Australian (ASX) Stock Market Forum

Applying some Maths to stocks

OFS

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Hi all,

This is my first post after some time spent reading this great forum.

I've decided to register and make some questions to people more expert than me on financial matters.
I would like to play Maths with stocks, but not in terms of Moving Averages et simila, but working on fundamentals, instead.


First question is related to the Price-to-Earnings ratio, P/E. It can be calculated on past performance or future expectations.

P/E = Price / Earnings per share

Price = $540.67
EPS = $39.75

P/E = 540.67 / 39.75 = 13.6

A P/E of 13.6 seems a bargain for a big company like Apple.
Question 1: Would you agree on the above statement?
Question 2: How you pick stocks based on P/E ratios?






The P/E/G ratio is similar but takes into account the growth rate estimated for the next 5 years.
P/E/G = Price to earnings ratio / growth rate next 5 years

P/E = 13.60
Growth rate for EPS in next 5 years = +12.10%

P/E/G = 13.60 / 12.10 = 1.12

When referring to EPS in next 5 years, it seems that Apple isn't a good buy. P/E is bigger than growth, meaning it is overvalued.
Question 3: would you agree with the above statement?





If the above outcome seems unfair for Apple, let's what happens if we refer to the past performance (+41.52%):

13.60 / 41.52 = 0.33

In this case, if we refer to past performances of growth rate, the actual P/E seems to be a great bargain.
Question 4: would you agree with the above statement?



Next analysis is related to regarding the stock price as the discounted value of expected future dividends, that is:

P = D / K

Where:
P = Current stock price;
D = Current dividend rate;
K = Required rate of return.

We get:

D = $3.05 (declared on 28th of October 2013)
K = 10%

P = 3.05 / 0.10 = $30.50

Now, to get a decent return based on future dividends, the fair price for Apple should be $30.50. In terms of dividends, Apple is 17.7 times overvalued.
Question 5: would you agree with the above statement?

The return rate I get from Apple in terms of dividends is:
K = 3.05 / 540.67 = 0.6%
The return I get from dividends investing in Apple is an absolute "stay away".
Question 6: would you agree with the above statement?





The last analysis is fair for a no-growth company that gives satisfactions to its shareholders through dividends, but Apple is a growth-company, even a fast-growing one if we refer to past performance. Something different should be used, in this case:
P = D / (K - g)

Where:
P = Current stock price;
D = Current dividend rate;
K = Required rate of return;
g = growth rate in earning per share = 9.50% (estimates for next year)

We get:
P = 3.05 / (0.10 - 0.0.95) = $610.00

If we take into account the growth rate in earning per share, a fair price for Apple would be $610.0 versus the actual $540.67. In these terms, the actual stock price is slightly underestimated.
Question 7: would you agree with the above statement?



Let's stop here to avoid to make it too long.
You can decide to answer also to just some of the above 7 questions.


Best regards,
OFS
 

Value Collector

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Hi,

One thing I would like to point out is that mathematics only get you so far. When it comes to investing you have to be able to assess the Quality of the business also, you may sometimes hear people discuss the two areas as being quality and quantity.

the reason it is important to be able to judge quality is that some companies may only be worth PE10, where others may be worth PE25, It's its not as simple as just looking at the previous growth in earnings, You have to be able to put your business man hat on and value businesses from the ground up, only after you have a understanding of the businesses quality can you judge what the correct PE ratio should be and whether it is under or over valued.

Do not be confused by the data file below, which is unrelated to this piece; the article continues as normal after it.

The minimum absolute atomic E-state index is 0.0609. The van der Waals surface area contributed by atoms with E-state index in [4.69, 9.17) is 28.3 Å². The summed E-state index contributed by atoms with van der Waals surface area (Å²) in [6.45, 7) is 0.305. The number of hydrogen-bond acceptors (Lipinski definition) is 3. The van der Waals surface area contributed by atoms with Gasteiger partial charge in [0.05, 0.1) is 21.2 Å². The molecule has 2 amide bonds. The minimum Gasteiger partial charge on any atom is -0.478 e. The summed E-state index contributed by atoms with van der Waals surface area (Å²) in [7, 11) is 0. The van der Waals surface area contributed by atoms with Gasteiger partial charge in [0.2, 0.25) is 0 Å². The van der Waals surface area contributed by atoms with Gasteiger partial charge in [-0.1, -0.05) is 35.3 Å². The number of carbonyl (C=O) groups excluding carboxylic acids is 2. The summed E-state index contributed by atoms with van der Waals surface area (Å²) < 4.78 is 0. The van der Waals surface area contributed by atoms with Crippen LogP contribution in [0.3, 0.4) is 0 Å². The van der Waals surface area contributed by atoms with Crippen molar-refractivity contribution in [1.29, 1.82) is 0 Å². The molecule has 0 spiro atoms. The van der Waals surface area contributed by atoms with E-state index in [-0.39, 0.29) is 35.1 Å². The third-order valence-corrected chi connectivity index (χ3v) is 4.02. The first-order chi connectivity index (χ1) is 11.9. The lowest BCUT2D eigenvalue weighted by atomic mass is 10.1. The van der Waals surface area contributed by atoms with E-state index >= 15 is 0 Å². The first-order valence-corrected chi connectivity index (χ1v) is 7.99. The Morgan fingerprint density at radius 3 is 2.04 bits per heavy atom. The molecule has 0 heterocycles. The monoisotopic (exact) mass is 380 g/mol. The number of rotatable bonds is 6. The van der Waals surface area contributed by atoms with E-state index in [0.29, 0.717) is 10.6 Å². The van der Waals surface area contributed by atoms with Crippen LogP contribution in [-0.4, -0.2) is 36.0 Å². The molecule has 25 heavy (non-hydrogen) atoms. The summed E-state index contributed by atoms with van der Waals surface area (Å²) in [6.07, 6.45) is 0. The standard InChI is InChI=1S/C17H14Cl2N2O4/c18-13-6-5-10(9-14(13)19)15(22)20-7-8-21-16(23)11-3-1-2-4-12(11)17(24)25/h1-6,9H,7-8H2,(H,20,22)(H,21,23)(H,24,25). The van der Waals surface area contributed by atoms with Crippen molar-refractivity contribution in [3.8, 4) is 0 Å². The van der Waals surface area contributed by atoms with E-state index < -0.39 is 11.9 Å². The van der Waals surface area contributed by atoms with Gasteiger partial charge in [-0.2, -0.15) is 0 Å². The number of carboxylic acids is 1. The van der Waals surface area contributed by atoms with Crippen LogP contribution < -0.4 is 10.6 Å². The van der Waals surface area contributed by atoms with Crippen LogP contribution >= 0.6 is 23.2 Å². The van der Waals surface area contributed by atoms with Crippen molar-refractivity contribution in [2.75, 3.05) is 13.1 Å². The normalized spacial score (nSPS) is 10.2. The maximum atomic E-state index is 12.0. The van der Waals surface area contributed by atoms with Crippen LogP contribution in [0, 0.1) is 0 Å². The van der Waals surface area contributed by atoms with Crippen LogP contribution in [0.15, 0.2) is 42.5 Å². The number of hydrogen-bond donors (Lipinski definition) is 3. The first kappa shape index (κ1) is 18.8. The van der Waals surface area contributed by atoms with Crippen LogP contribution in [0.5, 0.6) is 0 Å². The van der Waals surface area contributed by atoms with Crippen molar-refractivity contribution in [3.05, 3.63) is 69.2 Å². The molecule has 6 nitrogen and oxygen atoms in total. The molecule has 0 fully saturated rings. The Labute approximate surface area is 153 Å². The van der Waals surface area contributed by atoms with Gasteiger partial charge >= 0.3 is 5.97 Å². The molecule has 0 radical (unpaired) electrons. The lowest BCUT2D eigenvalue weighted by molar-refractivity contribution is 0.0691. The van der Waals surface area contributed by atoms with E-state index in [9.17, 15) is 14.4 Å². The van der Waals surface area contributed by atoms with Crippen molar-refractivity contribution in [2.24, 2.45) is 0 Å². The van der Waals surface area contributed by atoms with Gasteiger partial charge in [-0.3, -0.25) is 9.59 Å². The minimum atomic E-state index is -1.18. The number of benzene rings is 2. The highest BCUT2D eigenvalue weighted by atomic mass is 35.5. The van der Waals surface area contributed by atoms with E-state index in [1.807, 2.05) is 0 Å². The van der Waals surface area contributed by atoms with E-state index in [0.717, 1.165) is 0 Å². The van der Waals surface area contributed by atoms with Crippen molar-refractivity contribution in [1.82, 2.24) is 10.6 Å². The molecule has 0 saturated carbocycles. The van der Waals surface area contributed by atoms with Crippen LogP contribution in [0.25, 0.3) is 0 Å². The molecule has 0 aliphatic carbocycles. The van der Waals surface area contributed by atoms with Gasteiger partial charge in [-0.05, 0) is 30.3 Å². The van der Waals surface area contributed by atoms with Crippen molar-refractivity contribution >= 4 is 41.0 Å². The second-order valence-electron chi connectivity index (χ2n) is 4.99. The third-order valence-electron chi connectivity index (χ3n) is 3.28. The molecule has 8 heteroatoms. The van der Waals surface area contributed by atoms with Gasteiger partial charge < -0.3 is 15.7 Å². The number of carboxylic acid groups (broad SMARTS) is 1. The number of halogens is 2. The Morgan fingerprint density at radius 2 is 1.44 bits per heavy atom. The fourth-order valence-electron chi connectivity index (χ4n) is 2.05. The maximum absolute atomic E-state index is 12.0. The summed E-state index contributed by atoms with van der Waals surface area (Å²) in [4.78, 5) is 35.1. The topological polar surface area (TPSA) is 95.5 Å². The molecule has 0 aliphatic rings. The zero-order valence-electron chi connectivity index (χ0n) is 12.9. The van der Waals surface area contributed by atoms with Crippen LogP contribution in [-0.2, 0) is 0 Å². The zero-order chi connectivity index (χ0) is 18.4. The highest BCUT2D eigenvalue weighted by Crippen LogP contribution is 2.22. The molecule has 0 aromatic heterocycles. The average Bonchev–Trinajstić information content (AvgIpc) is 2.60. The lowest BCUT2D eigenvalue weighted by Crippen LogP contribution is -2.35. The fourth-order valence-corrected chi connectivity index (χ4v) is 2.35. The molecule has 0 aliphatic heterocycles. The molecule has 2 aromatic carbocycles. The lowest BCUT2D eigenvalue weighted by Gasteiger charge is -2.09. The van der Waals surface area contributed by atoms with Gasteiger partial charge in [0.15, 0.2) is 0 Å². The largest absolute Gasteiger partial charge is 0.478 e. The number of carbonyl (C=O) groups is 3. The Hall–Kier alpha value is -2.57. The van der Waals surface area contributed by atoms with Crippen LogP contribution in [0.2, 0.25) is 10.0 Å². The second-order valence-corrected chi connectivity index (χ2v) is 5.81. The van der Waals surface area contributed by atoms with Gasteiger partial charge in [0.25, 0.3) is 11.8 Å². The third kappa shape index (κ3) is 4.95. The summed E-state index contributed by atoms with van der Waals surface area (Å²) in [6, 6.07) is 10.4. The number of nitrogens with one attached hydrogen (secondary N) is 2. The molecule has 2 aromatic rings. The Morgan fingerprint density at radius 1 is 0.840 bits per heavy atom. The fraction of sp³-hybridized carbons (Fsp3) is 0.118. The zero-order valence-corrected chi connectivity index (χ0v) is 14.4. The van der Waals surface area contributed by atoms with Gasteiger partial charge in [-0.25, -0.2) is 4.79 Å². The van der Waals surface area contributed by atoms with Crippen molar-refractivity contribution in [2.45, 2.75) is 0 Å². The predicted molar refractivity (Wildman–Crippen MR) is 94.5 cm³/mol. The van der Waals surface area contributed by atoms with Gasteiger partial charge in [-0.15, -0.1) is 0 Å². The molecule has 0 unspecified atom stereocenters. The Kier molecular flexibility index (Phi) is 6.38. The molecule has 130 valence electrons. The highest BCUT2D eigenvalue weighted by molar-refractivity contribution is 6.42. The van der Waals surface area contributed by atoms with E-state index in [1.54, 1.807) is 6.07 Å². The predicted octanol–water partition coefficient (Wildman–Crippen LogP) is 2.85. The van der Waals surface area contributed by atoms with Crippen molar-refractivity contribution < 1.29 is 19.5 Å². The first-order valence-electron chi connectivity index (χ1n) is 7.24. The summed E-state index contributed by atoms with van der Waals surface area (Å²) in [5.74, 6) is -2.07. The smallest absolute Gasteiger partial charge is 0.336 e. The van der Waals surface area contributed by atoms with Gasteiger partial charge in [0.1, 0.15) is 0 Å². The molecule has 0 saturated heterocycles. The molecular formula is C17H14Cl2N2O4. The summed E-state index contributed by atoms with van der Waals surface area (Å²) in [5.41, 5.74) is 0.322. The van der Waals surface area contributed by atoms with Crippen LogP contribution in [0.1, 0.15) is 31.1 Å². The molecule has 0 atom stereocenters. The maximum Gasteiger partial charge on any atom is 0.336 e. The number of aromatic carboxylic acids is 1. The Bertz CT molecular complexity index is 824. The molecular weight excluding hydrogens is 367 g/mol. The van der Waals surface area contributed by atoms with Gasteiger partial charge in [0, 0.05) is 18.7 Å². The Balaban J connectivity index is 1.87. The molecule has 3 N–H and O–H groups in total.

OFS

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Hi,

One thing I would like to point out is that mathematics only get you so far. When it comes to investing you have to be able to assess the Quality of the business also, you may sometimes hear people discuss the two areas as being quality and quantity.

the reason it is important to be able to judge quality is that some companies may only be worth PE10, where others may be worth PE25, It's its not as simple as just looking at the previous growth in earnings, You have to be able to put your business man hat on and value businesses from the ground up, only after you have a understanding of the businesses quality can you judge what the correct PE ratio should be and whether it is under or over valued.

Hi Value Collector,

Thank you for your reply.
I totally agree with your post and I share your same vision: a stock trader should be a good businessman first and then he should know some numbers basics.
There are two different fields, as you point out: quality and quantity.

Let's say this thread is fully focused on quantity, well knowing that it is just one part of the whole picture.

I have some stocks on my watchlist that I would like to discuss in a separate thread, but for the moment I want just to be sure that I have the correct knowledge of the basic ratios.


Best regards,
OFS
 

pixel

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Yes, "what he (Value Collector) said."

Plus, Sentiment Rules. OK. You can do all the Math and Fundamentals you like: It's the market perception that defines the value. Be prepared to accept that it may differ widely from your estimate.
For example: Where do you get the next 5 years' earnings estimates? Do you accept brokers/ analysts' fore casts? If so: Which ones?

I would suggest you obtain some past data and forecasts of a significant number of stocks (use some that you wish to trade) and apply your Maths retrospectively to those data. That way, you can answer Dr. Phil's stock question and work out "How's it workin' for ya?"
 
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... It's the market perception that defines the value ...